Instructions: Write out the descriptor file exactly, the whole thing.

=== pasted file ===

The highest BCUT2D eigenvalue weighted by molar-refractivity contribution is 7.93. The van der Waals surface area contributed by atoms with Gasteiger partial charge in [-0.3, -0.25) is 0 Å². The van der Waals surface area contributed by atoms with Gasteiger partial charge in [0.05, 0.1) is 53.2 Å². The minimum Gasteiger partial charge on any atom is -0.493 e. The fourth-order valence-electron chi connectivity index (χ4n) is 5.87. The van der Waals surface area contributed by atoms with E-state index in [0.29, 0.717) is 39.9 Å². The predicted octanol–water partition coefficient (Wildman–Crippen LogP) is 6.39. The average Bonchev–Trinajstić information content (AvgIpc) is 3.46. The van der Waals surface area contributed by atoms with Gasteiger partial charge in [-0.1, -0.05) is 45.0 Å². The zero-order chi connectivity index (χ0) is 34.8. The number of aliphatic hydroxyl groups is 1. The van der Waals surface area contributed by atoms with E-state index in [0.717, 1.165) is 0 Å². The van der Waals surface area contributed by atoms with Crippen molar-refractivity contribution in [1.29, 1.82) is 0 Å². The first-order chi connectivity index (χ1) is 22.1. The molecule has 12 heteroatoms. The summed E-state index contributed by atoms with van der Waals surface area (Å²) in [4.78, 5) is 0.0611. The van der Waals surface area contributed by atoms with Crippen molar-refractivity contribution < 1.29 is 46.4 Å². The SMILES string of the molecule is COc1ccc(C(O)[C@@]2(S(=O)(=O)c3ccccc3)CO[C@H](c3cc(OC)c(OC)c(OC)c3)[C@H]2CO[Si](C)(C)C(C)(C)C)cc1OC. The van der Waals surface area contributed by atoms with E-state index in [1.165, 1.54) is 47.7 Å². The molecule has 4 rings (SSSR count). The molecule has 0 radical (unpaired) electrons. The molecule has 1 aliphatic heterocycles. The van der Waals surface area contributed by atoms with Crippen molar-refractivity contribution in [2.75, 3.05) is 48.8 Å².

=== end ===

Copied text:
The highest BCUT2D eigenvalue weighted by molar-refractivity contribution is 7.93. The van der Waals surface area contributed by atoms with Gasteiger partial charge in [-0.3, -0.25) is 0 Å². The van der Waals surface area contributed by atoms with Gasteiger partial charge in [0.05, 0.1) is 53.2 Å². The minimum Gasteiger partial charge on any atom is -0.493 e. The fourth-order valence-electron chi connectivity index (χ4n) is 5.87. The van der Waals surface area contributed by atoms with E-state index in [0.29, 0.717) is 39.9 Å². The predicted octanol–water partition coefficient (Wildman–Crippen LogP) is 6.39. The average Bonchev–Trinajstić information content (AvgIpc) is 3.46. The van der Waals surface area contributed by atoms with Gasteiger partial charge in [-0.1, -0.05) is 45.0 Å². The zero-order chi connectivity index (χ0) is 34.8. The number of aliphatic hydroxyl groups is 1. The van der Waals surface area contributed by atoms with E-state index in [0.717, 1.165) is 0 Å². The van der Waals surface area contributed by atoms with Crippen molar-refractivity contribution in [1.29, 1.82) is 0 Å². The first-order chi connectivity index (χ1) is 22.1. The molecule has 12 heteroatoms. The summed E-state index contributed by atoms with van der Waals surface area (Å²) in [4.78, 5) is 0.0611. The van der Waals surface area contributed by atoms with Crippen molar-refractivity contribution < 1.29 is 46.4 Å². The SMILES string of the molecule is COc1ccc(C(O)[C@@]2(S(=O)(=O)c3ccccc3)CO[C@H](c3cc(OC)c(OC)c(OC)c3)[C@H]2CO[Si](C)(C)C(C)(C)C)cc1OC. The van der Waals surface area contributed by atoms with E-state index in [1.165, 1.54) is 47.7 Å². The molecule has 4 rings (SSSR count). The molecule has 0 radical (unpaired) electrons. The molecule has 1 aliphatic heterocycles. The van der Waals surface area contributed by atoms with Crippen molar-refractivity contribution in [2.75, 3.05) is 48.8 Å².